Although Suburbicon features a setting ripe for sad contemplations on the depravity of humankind, it instead opts for a take on the troubled family that it is itself troubling.
There’s no point in mincing words: Suburbicon is, despite its sheen of quirky and strange, a bleak and morally bereft film. Set in an ambiguously located suburb of 1950’s white America, the film is meant to be a deconstruction of “the good old days” and the American dream. In so doing, it gets its point across, even if it’s a bit unfocused in the journey. But that destination would have us throw the baby out with the bathwater.
And yet this is an odd deconstruction, because we barely make it through the opening credits before the ugliness of the suburb is shown in full force. A black family moves into this distinctly white neighborhood, which causes a fierce opposition that grows more and more violent throughout the course of the film. This is not a film about civil rights or race relations. But the continual panning back to this family, the racism of the suburbs, and the racism of the news interviews, might make you think otherwise. This serves only to distract the viewer from the descent into madness on the part of Matt Damon’s character. It does serve the film thematically, however, although it does so in a rather simplistic fashion.
I’ll come back to racism and integration in a moment. Let’s turn to Matt Damon’s character. Not unlike this review, it takes a little bit of time before the film finally gets around to Gardner Lodge. When it finally does, it is in the midst of a home invasion, that starts the descent into madness that the film promises us. And descend it does, although not with the velocity that you might expect. In fact, after the home invasion, life goes surprisingly back to normal for the Lodges, with all of the quirkiness of a typical Coen Brothers script. This is one of the film’s great weaknesses – it bounces back and forth between its tones of tragedy and comedy, making an actual arc hard to discern until the film dives headfirst into the final act. Once it finally does, the character motivations that are needed for some of the more horrid crimes of the film are surprisingly lacking. If anything, this seems to be an argument for human depravity, but that hardly makes it a Christian argument. This is because there’s a very important character I haven’t talked about yet.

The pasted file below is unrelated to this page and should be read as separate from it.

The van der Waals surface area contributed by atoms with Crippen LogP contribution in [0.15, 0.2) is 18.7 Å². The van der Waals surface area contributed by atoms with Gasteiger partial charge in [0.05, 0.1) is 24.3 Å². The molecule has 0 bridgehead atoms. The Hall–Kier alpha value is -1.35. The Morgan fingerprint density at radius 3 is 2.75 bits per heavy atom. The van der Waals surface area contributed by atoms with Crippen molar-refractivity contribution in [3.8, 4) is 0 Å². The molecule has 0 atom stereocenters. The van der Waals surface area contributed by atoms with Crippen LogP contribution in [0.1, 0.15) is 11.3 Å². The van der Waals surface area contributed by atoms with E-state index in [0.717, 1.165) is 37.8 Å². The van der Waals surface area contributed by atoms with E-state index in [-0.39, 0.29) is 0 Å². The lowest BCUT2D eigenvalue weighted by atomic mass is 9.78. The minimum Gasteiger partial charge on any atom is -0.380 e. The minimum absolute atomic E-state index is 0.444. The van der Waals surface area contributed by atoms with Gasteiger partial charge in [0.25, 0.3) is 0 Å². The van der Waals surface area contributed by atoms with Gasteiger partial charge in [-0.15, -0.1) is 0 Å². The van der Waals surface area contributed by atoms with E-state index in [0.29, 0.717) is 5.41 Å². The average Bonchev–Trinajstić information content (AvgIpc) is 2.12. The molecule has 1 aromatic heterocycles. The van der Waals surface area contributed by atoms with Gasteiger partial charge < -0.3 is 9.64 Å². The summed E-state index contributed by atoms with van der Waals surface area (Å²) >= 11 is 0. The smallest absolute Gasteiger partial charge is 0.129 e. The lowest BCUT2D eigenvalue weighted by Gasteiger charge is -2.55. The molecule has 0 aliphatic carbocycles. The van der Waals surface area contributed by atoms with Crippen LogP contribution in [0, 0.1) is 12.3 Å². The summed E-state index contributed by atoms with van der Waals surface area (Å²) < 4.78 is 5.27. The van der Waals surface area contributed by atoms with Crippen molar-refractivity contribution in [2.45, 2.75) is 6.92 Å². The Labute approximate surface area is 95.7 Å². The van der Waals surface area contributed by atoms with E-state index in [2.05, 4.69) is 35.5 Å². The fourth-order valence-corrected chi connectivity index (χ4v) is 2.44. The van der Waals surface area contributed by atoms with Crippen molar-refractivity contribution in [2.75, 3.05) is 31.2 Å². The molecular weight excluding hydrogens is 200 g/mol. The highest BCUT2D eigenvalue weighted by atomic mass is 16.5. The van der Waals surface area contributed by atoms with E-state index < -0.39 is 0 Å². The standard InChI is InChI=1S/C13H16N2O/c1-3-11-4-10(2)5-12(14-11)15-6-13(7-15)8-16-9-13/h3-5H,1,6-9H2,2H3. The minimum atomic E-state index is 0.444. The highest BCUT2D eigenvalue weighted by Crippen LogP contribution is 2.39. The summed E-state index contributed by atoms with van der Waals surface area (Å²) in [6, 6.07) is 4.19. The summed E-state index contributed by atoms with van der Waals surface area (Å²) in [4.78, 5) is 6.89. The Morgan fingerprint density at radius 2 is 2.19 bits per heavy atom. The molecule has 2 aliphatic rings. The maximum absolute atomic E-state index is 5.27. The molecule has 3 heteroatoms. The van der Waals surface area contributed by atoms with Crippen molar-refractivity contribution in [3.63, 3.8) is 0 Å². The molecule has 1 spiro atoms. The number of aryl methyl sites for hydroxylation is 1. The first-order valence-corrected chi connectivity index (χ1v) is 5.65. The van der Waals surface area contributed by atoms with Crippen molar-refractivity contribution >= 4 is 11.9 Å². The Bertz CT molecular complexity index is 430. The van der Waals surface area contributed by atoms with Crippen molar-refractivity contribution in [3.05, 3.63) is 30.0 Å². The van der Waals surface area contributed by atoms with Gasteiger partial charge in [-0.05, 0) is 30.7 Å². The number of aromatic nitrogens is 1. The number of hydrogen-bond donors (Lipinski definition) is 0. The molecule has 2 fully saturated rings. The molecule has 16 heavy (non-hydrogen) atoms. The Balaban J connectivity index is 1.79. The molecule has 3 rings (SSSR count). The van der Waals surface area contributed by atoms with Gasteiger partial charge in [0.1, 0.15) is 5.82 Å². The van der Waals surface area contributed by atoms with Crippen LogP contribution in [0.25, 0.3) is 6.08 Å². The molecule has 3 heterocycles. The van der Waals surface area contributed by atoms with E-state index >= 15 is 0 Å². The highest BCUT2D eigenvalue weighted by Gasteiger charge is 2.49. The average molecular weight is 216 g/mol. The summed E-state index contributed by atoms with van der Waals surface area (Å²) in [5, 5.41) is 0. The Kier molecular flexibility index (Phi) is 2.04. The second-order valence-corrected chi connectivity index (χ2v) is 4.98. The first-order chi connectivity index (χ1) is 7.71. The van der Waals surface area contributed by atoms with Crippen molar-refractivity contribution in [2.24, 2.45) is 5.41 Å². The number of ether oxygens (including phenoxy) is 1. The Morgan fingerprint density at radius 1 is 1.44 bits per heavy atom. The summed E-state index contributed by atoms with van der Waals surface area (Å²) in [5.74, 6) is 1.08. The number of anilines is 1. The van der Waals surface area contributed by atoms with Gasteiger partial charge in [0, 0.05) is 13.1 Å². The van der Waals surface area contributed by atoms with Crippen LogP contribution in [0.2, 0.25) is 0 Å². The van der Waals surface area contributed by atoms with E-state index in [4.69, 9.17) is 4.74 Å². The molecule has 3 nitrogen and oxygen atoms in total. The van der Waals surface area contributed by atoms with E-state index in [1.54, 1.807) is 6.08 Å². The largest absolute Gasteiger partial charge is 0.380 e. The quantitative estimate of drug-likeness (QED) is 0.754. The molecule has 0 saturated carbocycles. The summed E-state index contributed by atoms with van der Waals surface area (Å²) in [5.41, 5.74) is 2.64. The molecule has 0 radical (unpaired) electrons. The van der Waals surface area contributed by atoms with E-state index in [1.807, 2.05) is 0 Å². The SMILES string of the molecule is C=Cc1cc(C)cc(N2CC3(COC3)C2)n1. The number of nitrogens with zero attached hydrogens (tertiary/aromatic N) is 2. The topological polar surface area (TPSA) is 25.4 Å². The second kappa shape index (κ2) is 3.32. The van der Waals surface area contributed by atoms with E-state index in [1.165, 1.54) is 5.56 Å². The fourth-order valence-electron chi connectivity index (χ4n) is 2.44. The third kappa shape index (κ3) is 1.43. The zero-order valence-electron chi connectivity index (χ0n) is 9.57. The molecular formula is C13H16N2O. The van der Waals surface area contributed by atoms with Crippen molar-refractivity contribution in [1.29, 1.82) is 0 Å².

Suburbicon is a film about evil people, but it is not a cautionary tale, which typically contain a rather obvious “moral of the story,” as well as a character who serves as the moral center. This film contains no such moral center, but it does contain an innocence center in Nicky Lodge. Even as everything around him devolves into depravity and chaos – and virtually every character is outed as a villain in some way – he continues to be a symbol of the rare uncontaminated child. But the film’s solution to Nicky’s horrible life circumstances is not to remove him from the dangerous family and place him with a caring one – the film has that opportunity and very intentionally passes it up. Instead, the solution the film would have us pursue is one where the child has no family, and is better off that way.
This is where the racism of the town comes into play more directly. The film wants to be a deconstruction both of the “good old days” of traditional 1950s white America, as well as a deconstruction of the family unit that typifies that same era. In the former case, there is value in the point, but other films make it better. In the latter case, it’s an erroneous connection, and underlines the film’s deep need for a redemptive conclusion. The film alternates between tonedeafness at just how dark its humor is, and outright forgetting that it’s supposed to be satire. Ironically, in bringing in the very real struggles of a black family trying to live in white America, they are given no sense of agency, and feels like a cheap attempt to garner audience goodwill. The serious has no real voice in the shadow of the absurd.
Ultimately, Suburbicon is effective at neither its darkness nor its satire, and settles for poorly conceived and extremely misguided philosophy, even if well-acted and competently directed. There are moments of cleverness, and the cast is quite fun to watch (Oscar Isaac in particular, who is not in the film for long enough), but the film has little value in terms of a serious cultural conversation.